Ok, here’s our status:
- Better Half has to go back to work.
- I have no time off (as I’m involved with too many projects at my work. I’d like to say I’m an important player in the grand scheme of Executive Life but I would be lying).
- Our Commune Living situation will soon be at an end. (i.e., we are homeless. For reals.)
- We have been paying for an empty slip at our Marina for the past 3 months.
- Our boat is still in North Carolina in basically the same situation it’s been since we bought it (though the holes are repaired).
What are our options?
Well, we have been trying to get in touch with someone who will sail it up for us but to no avail. Let’s put it on a truck and just bring the damn thing up here in two days!
We call trucking companies for quotes. They take a long time getting back to us. Really? Don’t people want business?
I put our info on a shipping clearinghouse. The next day I get a quote from someone who is “unverified” in their system but who has a pick-up truck and a smile. The quote is ridiculously low. Nope. We are desperate to get it up here but not desperate enough that we would resort to crossing our fingers and hoping that all goes well. Good Intentions will only get you as far as the first catastrophe.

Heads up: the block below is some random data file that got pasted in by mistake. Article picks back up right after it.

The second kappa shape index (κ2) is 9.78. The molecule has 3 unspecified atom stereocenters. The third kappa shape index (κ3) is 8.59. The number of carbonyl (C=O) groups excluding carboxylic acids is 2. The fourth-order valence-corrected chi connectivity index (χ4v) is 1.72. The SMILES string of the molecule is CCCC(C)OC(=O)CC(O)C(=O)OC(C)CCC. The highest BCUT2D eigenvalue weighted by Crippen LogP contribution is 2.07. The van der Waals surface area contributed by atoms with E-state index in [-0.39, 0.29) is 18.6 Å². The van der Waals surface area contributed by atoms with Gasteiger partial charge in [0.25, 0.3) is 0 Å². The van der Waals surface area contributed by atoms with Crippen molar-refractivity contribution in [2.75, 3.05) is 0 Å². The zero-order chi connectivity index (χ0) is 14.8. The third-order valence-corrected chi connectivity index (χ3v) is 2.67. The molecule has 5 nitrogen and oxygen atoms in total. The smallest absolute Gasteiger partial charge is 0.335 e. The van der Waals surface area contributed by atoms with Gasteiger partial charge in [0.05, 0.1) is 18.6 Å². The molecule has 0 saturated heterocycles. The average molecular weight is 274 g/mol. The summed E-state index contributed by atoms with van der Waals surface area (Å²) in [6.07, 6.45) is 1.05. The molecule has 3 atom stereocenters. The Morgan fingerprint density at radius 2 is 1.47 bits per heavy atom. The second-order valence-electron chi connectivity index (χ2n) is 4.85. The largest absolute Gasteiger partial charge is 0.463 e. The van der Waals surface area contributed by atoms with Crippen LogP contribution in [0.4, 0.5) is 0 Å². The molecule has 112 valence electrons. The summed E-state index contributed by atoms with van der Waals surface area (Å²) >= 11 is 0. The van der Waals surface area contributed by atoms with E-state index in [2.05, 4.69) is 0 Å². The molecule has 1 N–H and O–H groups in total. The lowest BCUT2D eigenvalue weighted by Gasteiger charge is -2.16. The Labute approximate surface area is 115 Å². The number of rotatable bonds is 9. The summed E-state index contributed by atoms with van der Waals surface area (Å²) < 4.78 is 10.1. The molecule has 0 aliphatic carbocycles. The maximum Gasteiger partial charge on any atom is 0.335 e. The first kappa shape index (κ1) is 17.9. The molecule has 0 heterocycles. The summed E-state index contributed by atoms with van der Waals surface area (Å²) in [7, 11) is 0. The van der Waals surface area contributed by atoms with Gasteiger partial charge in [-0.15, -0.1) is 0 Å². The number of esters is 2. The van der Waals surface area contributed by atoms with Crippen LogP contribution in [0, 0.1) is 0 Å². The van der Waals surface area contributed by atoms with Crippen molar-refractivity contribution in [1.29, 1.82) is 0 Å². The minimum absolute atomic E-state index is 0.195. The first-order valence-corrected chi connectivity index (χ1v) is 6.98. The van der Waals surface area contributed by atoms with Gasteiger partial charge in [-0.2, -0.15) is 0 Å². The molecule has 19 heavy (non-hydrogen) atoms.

We get bids that are ridiculously high, too.
Then, like Goldilocks, we get one that seems just right. We contact the boatyard and ask for their help. We need accurate measurements of the height in order to see how much this whole enterprise will truly cost.
To measure they must re-sling the boat and straighten it out; for a fee, of course. We give them the green light. Measurements come back ok. What doesn’t come back ok is the number of hours it would take to remove everything that would need to be removed in order to transport it. Two guys working for two days equals how much?
Those plans come to a halt.
So, we sit and quietly freak out.